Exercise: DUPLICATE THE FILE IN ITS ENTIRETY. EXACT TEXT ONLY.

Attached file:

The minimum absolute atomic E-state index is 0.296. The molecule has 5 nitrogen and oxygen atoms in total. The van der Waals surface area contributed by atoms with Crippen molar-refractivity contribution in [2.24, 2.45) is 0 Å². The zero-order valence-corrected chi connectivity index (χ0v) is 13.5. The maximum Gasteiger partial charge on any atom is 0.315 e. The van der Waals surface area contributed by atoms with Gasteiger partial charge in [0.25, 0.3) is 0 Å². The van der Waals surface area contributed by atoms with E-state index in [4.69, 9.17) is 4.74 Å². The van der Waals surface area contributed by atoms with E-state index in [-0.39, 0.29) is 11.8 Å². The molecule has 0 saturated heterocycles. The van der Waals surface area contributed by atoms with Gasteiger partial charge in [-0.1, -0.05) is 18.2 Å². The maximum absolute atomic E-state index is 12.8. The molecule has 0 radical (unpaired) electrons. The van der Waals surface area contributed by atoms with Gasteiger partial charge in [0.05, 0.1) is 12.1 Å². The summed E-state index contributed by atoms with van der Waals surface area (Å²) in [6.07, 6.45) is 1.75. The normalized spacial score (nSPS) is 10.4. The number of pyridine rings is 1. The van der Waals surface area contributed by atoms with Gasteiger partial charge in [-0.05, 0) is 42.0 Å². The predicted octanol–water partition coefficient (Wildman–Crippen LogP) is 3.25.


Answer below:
The minimum absolute atomic E-state index is 0.296. The molecule has 5 nitrogen and oxygen atoms in total. The van der Waals surface area contributed by atoms with Crippen molar-refractivity contribution in [2.24, 2.45) is 0 Å². The zero-order valence-corrected chi connectivity index (χ0v) is 13.5. The maximum Gasteiger partial charge on any atom is 0.315 e. The van der Waals surface area contributed by atoms with Gasteiger partial charge in [0.25, 0.3) is 0 Å². The van der Waals surface area contributed by atoms with E-state index in [4.69, 9.17) is 4.74 Å². The van der Waals surface area contributed by atoms with E-state index in [-0.39, 0.29) is 11.8 Å². The molecule has 0 saturated heterocycles. The van der Waals surface area contributed by atoms with Gasteiger partial charge in [-0.1, -0.05) is 18.2 Å². The maximum absolute atomic E-state index is 12.8. The molecule has 0 radical (unpaired) electrons. The van der Waals surface area contributed by atoms with Gasteiger partial charge in [0.05, 0.1) is 12.1 Å². The summed E-state index contributed by atoms with van der Waals surface area (Å²) in [6.07, 6.45) is 1.75. The normalized spacial score (nSPS) is 10.4. The number of pyridine rings is 1. The van der Waals surface area contributed by atoms with Gasteiger partial charge in [-0.05, 0) is 42.0 Å². The predicted octanol–water partition coefficient (Wildman–Crippen LogP) is 3.25.